Palazzo dello Spagnolo is one of the most spectacular Neapolitan edifices. During the XVI century it was a residence compound of two close buildings.The owner was Tommaso Atienza who, like most of the inhabitants of the quarters Vergini and Sanità, had always had a nickname. He was known as "Lo Spagnolo", so that the property he bought during the second decade of the XIX century was immediately baptised as "Palazzo dello Spagnolo" (Palace of the Spanish), even if originally called Palazzo Moscati.

The building, in spite of the partial degradation, can reasonably be considered among most noteworthy constructions in town: it was built for want of Nicola Moscati, marquis of Poppano, from 1738. We do not have certain information about the real author of the project, but according to the legend, the merit goes to the architect Ferdinando Sanfelice who enlarged and modernized two properties, part of dowry of Marquis of Poppano's wife – Anna Maria d'Orso d'Albanella. The building is rightly popular thanks to the original architectural solution of the stairs: a bizarre and unique shape called "at hawk's wings", findable in all the numerous Neapolitan palaces officially attributed to the genial architect.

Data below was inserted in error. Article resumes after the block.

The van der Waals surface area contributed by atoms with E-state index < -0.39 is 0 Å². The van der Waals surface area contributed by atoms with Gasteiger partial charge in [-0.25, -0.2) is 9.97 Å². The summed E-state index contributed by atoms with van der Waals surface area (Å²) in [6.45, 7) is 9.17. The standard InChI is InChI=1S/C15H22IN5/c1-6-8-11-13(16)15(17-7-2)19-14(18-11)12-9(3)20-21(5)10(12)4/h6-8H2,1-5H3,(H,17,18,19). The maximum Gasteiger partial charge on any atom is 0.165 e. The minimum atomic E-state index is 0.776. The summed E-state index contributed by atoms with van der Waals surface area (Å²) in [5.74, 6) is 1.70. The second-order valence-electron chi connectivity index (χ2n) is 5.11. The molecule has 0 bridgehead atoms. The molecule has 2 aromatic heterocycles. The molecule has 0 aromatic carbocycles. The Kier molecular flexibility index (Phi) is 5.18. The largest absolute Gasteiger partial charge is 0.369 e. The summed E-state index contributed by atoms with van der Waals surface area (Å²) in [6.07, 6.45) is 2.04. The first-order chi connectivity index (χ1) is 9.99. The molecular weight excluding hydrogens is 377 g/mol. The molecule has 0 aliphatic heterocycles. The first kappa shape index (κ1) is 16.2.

The staircases, really similar to (theatre) wings, were located perspectively at the bottom of the courtyard, being an authentic internal façade. It must have been very evocative indeed! Once the building had a beautiful garden, visible beyond the showy climbing arches and daring crosses.

The complex was completed by a rich stuccoes decoration, in rococo style, made by Aniello Prezioso and projected by Francesco Attanasio, around 1742. Admire the marvellous stuccoed transoms, holding medallions with busts.

When the palazzo passed from the Moscati Family to Tommaso Atienza the new proprietor, totally in love with his own building, wanted to decorate it with lovely frescoes covering walls, rooms' vaults, the hall, and enriched with precious furnishings the Chapel and Gallery. Unfortunately there is no trace of the frescoes, barbarically covered with recent whitewashing. To embellish and modernize the splendid palace, Tommaso "lo Spagnolo" was forced to plunge so much into debts to lose the property. He was dispossessed of the palace by the numerous creditors around 1850. The Costa Family acquired the building, which was gradually fragmented in numerous private properties.

The last two floors have been recently rescued by the regional Monuments and Fine Arts Office. Palazzo Moscati currently houses the Institute of Guarattelle, run by the master puppeteer Bruno Leone, with the cooperation of Massimo Perez. The 'opera of guarrattelle' is the puppet theatre imported in Naples from Spain, during the vice royalty. The institute preserves and promotes this ancient art, heritage of Neapolitan puppeteers.

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Address in Naples:

Via dei Vergini, 19.